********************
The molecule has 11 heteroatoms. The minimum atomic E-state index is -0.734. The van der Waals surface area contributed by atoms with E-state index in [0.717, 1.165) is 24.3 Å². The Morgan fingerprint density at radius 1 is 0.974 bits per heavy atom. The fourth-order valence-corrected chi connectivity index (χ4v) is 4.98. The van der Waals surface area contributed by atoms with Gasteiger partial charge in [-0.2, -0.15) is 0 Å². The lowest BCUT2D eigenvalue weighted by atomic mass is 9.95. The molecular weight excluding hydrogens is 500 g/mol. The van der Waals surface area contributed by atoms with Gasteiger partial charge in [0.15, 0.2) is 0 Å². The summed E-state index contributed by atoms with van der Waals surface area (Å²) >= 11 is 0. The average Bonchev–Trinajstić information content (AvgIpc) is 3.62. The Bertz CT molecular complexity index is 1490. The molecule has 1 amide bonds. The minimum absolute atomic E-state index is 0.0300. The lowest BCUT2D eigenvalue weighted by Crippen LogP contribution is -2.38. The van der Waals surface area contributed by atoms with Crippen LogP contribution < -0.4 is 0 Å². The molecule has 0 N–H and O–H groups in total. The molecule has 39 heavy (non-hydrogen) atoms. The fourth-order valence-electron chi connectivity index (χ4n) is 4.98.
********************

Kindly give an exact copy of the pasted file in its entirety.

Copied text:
The molecule has 11 heteroatoms. The minimum atomic E-state index is -0.734. The van der Waals surface area contributed by atoms with E-state index in [0.717, 1.165) is 24.3 Å². The Morgan fingerprint density at radius 1 is 0.974 bits per heavy atom. The fourth-order valence-corrected chi connectivity index (χ4v) is 4.98. The van der Waals surface area contributed by atoms with Gasteiger partial charge in [-0.2, -0.15) is 0 Å². The lowest BCUT2D eigenvalue weighted by atomic mass is 9.95. The molecular weight excluding hydrogens is 500 g/mol. The van der Waals surface area contributed by atoms with Gasteiger partial charge in [0.15, 0.2) is 0 Å². The summed E-state index contributed by atoms with van der Waals surface area (Å²) >= 11 is 0. The average Bonchev–Trinajstić information content (AvgIpc) is 3.62. The Bertz CT molecular complexity index is 1490. The molecule has 1 amide bonds. The minimum absolute atomic E-state index is 0.0300. The lowest BCUT2D eigenvalue weighted by Crippen LogP contribution is -2.38. The van der Waals surface area contributed by atoms with Crippen LogP contribution < -0.4 is 0 Å². The molecule has 0 N–H and O–H groups in total. The molecule has 39 heavy (non-hydrogen) atoms. The fourth-order valence-electron chi connectivity index (χ4n) is 4.98.